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Paula Fite and Michael Vitulano are both in the Psychology Department at the University of Tennessee. They would like to thank Alden Gaertner, Porche’ Wynn, Jamie Rathert, Emily Long, and the remaining UT Child Behavior Lab staff for their assistance with data collection. Additionally, they would like to thank the families who participated in the study.
The current study examined relations between physical activity and proactive and reactive aggression. Additionally, physical activity was examined as a potential moderator of the associations between these subtypes of aggression and peer delinquency. Relations were examined in a community recruited sample of 89 children (56% male, 74% Caucasian) ranging from 9 to 12 years of age (M = 10.44, SD = 1.14). As expected, physical activity was negatively related to proactive aggression and unrelated to reactive aggression. Moreover, physical activity moderated the relation between proactive aggression and peer delinquency, such that at high levels of physical activity, proactive aggression was unrelated to peer delinquency but at low levels of physical activity, proactive aggression was positively associated with peer delinquency. Thus, physical activity may be an important factor to consider when understanding the link between aggression and other problem behavior, as physical activity appears to impact the link between proactive aggression and delinquent peer affiliations.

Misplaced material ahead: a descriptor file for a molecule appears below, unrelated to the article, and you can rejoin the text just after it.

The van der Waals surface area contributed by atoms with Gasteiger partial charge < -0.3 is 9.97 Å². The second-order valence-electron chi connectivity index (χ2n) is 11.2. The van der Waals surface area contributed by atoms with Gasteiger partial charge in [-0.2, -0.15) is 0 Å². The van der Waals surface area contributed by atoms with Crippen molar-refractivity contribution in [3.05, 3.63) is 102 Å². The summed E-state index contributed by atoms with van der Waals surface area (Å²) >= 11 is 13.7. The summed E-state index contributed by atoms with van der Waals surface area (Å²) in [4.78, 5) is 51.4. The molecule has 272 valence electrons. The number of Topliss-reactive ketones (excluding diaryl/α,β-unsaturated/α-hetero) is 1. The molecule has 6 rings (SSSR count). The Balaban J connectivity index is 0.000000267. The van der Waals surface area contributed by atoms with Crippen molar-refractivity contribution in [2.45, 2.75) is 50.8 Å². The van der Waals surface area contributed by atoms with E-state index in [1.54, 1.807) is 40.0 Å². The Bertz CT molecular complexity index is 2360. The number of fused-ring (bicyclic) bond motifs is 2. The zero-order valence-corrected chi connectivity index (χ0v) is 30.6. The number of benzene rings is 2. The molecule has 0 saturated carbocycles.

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- Proactive and Reactive Aggression and Physical Activity
Paula J. Fite
- Springer US
Journal of Psychopathology and Behavioral Assessment
Print ISSN: 0882-2689
Elektronisch ISSN: 1573-3505